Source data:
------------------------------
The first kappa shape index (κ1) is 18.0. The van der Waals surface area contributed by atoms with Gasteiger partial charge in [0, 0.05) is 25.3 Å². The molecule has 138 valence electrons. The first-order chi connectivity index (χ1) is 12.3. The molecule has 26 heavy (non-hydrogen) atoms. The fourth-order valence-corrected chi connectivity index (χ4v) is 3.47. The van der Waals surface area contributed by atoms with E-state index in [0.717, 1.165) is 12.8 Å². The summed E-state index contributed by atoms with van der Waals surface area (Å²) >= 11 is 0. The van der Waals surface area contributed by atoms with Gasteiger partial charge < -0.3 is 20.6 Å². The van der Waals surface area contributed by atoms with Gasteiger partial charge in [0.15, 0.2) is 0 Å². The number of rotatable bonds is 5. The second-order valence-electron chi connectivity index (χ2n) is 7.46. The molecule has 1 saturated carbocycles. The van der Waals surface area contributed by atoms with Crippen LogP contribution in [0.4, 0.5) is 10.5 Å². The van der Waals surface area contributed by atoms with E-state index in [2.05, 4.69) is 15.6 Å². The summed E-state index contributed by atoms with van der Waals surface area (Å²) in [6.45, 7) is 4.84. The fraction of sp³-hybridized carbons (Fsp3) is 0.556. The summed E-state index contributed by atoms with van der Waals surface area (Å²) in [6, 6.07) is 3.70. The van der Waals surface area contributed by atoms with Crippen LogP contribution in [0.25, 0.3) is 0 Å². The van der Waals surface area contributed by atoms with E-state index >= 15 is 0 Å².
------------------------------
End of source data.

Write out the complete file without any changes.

The first kappa shape index (κ1) is 18.0. The van der Waals surface area contributed by atoms with Gasteiger partial charge in [0, 0.05) is 25.3 Å². The molecule has 138 valence electrons. The first-order chi connectivity index (χ1) is 12.3. The molecule has 26 heavy (non-hydrogen) atoms. The fourth-order valence-corrected chi connectivity index (χ4v) is 3.47. The van der Waals surface area contributed by atoms with E-state index in [0.717, 1.165) is 12.8 Å². The summed E-state index contributed by atoms with van der Waals surface area (Å²) >= 11 is 0. The van der Waals surface area contributed by atoms with Gasteiger partial charge < -0.3 is 20.6 Å². The van der Waals surface area contributed by atoms with Gasteiger partial charge in [0.15, 0.2) is 0 Å². The number of rotatable bonds is 5. The second-order valence-electron chi connectivity index (χ2n) is 7.46. The molecule has 1 saturated carbocycles. The van der Waals surface area contributed by atoms with Crippen LogP contribution in [0.4, 0.5) is 10.5 Å². The van der Waals surface area contributed by atoms with E-state index in [2.05, 4.69) is 15.6 Å². The summed E-state index contributed by atoms with van der Waals surface area (Å²) in [6.45, 7) is 4.84. The fraction of sp³-hybridized carbons (Fsp3) is 0.556. The summed E-state index contributed by atoms with van der Waals surface area (Å²) in [6, 6.07) is 3.70. The van der Waals surface area contributed by atoms with Crippen LogP contribution in [0.25, 0.3) is 0 Å². The van der Waals surface area contributed by atoms with E-state index >= 15 is 0 Å².